Would you like to be able to communicate like a polished, highly-paid professional speaker? Imagine the impact you can make if you were able to engage and inspire any group of people with your ability to speak and persuade like a pro. While the style of motivational speakers vary, there are 4 components of every professional speaker’s speech that consistently creates a motivational environment. It’s something you can learn and implement into your next speech or presentation.
It’s important to understand that a “motivational speech” only temporarily creates an environment that supports motivation. If you have read any of my blog post or my book, you know that my view of “motivating people” focuses on creating an environment that unleashes a person’s natural motivation for healthy and positive motivation. So the way a person communicates creates an environment that can either support or hinder the motivation of each listener.
Here are the 4 components of a motivational speech.
Relationship – Create a relationship with the audience as soon as possible. You can do this by telling a story about yourself that helps people know and relate to you. I brought John Maxwell in to my company to speak to a group of leaders a few months ago. He began his talk by connecting with the audience using a humorous story about the meaning of life. Then he talked about how much he enjoys spending time with his grandchildren. This gave the perception that he is down-to-earth and he gained a great deal of credibility with the audience. Be real, connect with people, and smile.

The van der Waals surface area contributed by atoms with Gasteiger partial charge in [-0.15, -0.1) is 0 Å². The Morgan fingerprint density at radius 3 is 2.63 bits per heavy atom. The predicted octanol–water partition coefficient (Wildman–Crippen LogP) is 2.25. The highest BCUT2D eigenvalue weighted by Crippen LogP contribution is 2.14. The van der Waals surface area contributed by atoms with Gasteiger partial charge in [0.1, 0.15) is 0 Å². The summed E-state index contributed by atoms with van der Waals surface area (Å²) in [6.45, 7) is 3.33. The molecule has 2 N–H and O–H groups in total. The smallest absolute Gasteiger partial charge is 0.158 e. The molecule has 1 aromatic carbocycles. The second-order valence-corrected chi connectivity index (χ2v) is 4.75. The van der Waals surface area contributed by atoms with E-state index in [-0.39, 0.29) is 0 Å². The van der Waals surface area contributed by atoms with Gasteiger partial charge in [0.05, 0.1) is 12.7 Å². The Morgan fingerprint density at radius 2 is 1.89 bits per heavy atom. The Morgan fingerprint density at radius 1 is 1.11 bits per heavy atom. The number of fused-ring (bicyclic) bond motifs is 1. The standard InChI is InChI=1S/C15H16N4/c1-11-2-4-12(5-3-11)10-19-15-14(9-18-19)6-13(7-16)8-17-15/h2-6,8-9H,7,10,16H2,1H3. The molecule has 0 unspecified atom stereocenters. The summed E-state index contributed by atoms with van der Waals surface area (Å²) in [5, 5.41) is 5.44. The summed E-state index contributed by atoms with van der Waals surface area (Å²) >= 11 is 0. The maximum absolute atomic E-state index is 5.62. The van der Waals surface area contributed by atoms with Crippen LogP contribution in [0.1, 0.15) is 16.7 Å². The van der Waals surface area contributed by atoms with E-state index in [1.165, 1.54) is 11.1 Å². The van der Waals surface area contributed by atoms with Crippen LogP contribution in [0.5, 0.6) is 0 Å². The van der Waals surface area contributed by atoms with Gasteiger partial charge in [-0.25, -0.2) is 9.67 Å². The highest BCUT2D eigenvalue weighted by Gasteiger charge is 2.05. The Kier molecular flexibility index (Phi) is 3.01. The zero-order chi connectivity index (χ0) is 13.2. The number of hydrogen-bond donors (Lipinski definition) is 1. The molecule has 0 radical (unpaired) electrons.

Competence – Communicate your confidence in the audience’s ability to be successful in their goals and actions. Don’t stop here though. If you are communicating a course of action, a goal, or persuading the group to make a change, you might want to utilize a story of how others have succeeded in a similar situation. Utilize stories of other people similar to those in your audience including regular people who overcame obstacles, worked hard, and succeeded in reaching a goal.
Meaningfulness – Help the audience to connect their personal values with the benefits of the action you are trying to move your audience towards. One of the best ways to do this is to help people envision an outcome or achievement that has purpose. Help people paint a picture of themselves acting with purpose and achieving meaningful outcomes.
Energy – The last thing you want to be is boring. Nobody is inspired or motivated by someone with great content, yet has little passion or energy for the information being presented. Some people in your audience already possess their own positive and high energy level, but others don’t. From the moment you begin interacting with your audience (even before the speech starts), bring them energy that is upbeat and positive. Refuse to use negative, sad, or depressing stories. Utilize voice modulation, facial expressions (smiling, raising eye brows), eye contact, gesturing, and open body movement to allow people to both hear and see your passion and energy. This kind of energy is engaging and contagious.
Motivational speakers intentionally utilize these proven components to engage, motivate, and inspire their audiences. Implementing these components into your speeches and presentations can also help you move your audience to a higher motivational state.